I met with a senior management team that wanted me to know (after I’d found trash lying on the floor of their lobby, that they had walked past and ignored, and I suggested they ‘pick up trash’) that they “have people to do that…”
I hear leaders tell me that they know that their high revenue producing, senior position holding, research leading, long tenure physician colleagues are abusive bullies, and yet they are still employed, practicing and getting their annual bonuses…
These are choices, and my challenge is for us to make different choices.
My challenge comes with a promise…
My promise, is to keep asking difficult questions, pushing for the right answers, and encouraging and coaching healthcare leaders to be brave. Brave to ask when we don’t know, brave to admit that we made a mistake, and brave to reach out and request help.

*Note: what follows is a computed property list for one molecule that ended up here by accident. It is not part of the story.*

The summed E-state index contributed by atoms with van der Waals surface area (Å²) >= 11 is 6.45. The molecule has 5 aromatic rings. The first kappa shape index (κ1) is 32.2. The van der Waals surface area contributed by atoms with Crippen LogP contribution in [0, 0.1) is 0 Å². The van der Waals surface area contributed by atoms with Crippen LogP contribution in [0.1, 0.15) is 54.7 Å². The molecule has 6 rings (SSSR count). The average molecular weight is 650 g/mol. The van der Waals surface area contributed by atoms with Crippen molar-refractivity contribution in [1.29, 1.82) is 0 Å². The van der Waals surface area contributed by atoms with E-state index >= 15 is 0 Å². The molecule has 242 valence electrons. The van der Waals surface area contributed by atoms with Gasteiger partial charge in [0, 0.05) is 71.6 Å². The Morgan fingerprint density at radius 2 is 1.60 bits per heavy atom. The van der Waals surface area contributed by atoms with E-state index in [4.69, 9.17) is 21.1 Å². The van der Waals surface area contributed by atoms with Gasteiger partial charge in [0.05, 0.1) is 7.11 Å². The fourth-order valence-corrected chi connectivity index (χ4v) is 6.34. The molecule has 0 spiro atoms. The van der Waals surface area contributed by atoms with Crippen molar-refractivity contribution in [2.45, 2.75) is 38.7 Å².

I for one am not afraid. Apprehensive and nervous, for sure. Apprehensive that my comments will be seen as negative, accusatory and blaming, and nervous that this sentiment will be seen as one more heretic in the noisy world of working to improving safety and become more reliable and excellent.
But when I think about who we are harming, who we hurt every day in the spirit of “health” and “care”, I am not afraid. When I hear the stories of burned out, stressed, under resourced care giver friends and colleagues, I am not afraid. I’m buoyed, inspired and deeply moved by the memories of people like Michael Skolnik, Josie King, Lewis Blackman, and Jerod Loeb; people I never knew, but people who deserved so much better from the cultures that surrounded them and that were meant to take better care of them.